Fair trade coffee, other goods offer living wage to producers

Categories: Around the Diocese

By Nikki Rajala
The Visitor


Edy Morales gives Lora Knafla a tour of the Juan Ana Cafe facilities in San Lucas, Guatemala, during a visit in March.

When visitors walk through the front door of the St. Cloud Mission Office, they are greeted not only by the friendly face of its office manager, Lora Knafla, but also with the sights and smells of fair trade goods like coffee, chocolate and handcrafted items, often made from unique materials like recycled pop cans or old rubber tires.

Fair trade means that the farmer, artisan or craftsperson who grew or made the item for sale is the one getting the profit from its sale. Fair trade also allows people to stay on and work their own land. The St. Cloud Mission Office supports these global partnerships by selling goods at a just wage and fair price.

One fair trade product that the St. Cloud Mission Office carries is Juan Ana coffee beans. The office purchases the beans from the Friends of San Lucas; the beans are then shipped to Little Falls, where they are roasted with a special roast.

Knafla was one of a group of six that visited San Lucas, Guatemala, from March 19 to 26, in order to understand the process of producing coffee beans from coffee “cherries,” the fruit of the coffee plant.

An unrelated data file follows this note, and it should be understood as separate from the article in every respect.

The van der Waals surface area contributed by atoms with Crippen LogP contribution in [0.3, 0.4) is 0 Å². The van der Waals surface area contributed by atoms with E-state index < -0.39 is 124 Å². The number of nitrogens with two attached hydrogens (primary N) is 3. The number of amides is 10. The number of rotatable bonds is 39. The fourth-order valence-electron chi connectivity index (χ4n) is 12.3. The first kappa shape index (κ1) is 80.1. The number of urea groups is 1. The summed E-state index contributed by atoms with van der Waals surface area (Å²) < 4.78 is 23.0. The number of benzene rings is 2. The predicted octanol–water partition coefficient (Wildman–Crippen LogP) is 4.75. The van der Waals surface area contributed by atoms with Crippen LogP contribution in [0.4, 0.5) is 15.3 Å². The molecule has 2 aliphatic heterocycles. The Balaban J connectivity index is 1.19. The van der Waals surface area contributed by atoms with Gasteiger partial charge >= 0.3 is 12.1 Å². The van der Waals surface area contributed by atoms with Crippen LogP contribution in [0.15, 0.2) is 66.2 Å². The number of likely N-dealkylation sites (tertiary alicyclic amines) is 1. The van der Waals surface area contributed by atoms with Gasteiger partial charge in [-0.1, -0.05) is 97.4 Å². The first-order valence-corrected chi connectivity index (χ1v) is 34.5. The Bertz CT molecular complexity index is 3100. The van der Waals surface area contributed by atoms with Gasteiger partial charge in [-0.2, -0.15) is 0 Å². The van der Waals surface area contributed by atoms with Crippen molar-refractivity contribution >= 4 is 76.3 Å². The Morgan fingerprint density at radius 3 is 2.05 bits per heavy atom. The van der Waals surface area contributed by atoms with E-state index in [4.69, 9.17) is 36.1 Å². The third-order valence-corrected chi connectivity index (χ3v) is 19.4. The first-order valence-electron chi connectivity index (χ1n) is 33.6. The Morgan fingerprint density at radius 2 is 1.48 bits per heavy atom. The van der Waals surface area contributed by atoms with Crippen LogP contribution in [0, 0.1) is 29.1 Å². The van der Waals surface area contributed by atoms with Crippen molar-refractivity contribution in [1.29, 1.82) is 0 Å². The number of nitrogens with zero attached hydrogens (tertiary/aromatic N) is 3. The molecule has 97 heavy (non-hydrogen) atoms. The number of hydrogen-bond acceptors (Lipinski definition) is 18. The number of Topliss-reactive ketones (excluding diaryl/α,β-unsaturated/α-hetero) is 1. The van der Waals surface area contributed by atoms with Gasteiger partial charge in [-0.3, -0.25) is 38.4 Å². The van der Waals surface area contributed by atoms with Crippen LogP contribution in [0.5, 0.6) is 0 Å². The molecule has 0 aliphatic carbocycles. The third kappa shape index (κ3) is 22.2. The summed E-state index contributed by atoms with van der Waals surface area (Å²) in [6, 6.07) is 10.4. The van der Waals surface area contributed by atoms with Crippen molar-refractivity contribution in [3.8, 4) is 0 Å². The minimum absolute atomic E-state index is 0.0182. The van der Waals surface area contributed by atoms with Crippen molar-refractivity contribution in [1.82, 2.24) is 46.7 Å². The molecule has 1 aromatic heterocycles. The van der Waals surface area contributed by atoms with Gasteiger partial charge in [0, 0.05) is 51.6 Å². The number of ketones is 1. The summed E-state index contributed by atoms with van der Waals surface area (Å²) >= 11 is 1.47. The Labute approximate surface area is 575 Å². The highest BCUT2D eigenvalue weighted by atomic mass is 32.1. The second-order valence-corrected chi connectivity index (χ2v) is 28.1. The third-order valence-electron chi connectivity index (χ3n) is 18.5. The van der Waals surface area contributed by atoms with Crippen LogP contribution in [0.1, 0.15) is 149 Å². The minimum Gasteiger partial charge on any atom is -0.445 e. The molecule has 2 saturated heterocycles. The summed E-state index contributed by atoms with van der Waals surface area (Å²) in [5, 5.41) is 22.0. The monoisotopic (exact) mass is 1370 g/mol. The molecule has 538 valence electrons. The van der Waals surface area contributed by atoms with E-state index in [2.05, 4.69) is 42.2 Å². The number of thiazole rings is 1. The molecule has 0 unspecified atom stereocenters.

“What amazed me about the coffee bean process was all the manual labor involved,” Knafla said. “I could tell there was a lot of care and pride in their product. They only send the best beans to the states.”
Coffee cherries, she said, are picked starting in December and tended carefully over the next two weeks to prevent spoilage, to allow “honey” to be produced and for proper drying. A cherry loses four-fifths of its weight in becoming a coffee bean.

The coffee project started in 1992 with the San Lucas Mission purchasing coffee cherries from six families, Knafla said. Today, it buys from 600 families that own only a quarter of an acre to one acre apiece. The San Lucas farmers are paid more for their product than what they would receive otherwise because a better quality of cherry is expected — and because San Lucas Mission wants the growers to earn a just price.

Why is choosing a fair trade product important?

“The main thing is knowing when you’re buying fair trade items that the people who produced the product have been paid a fair wage for what they produce and that you’re getting a very good product,” Knafla said. “All the fair trade products you will find in our office are very unique; not one is a duplicate as they are not made in mass quantities. It is so interesting what people can create out of so many usable things that others would just throw away.”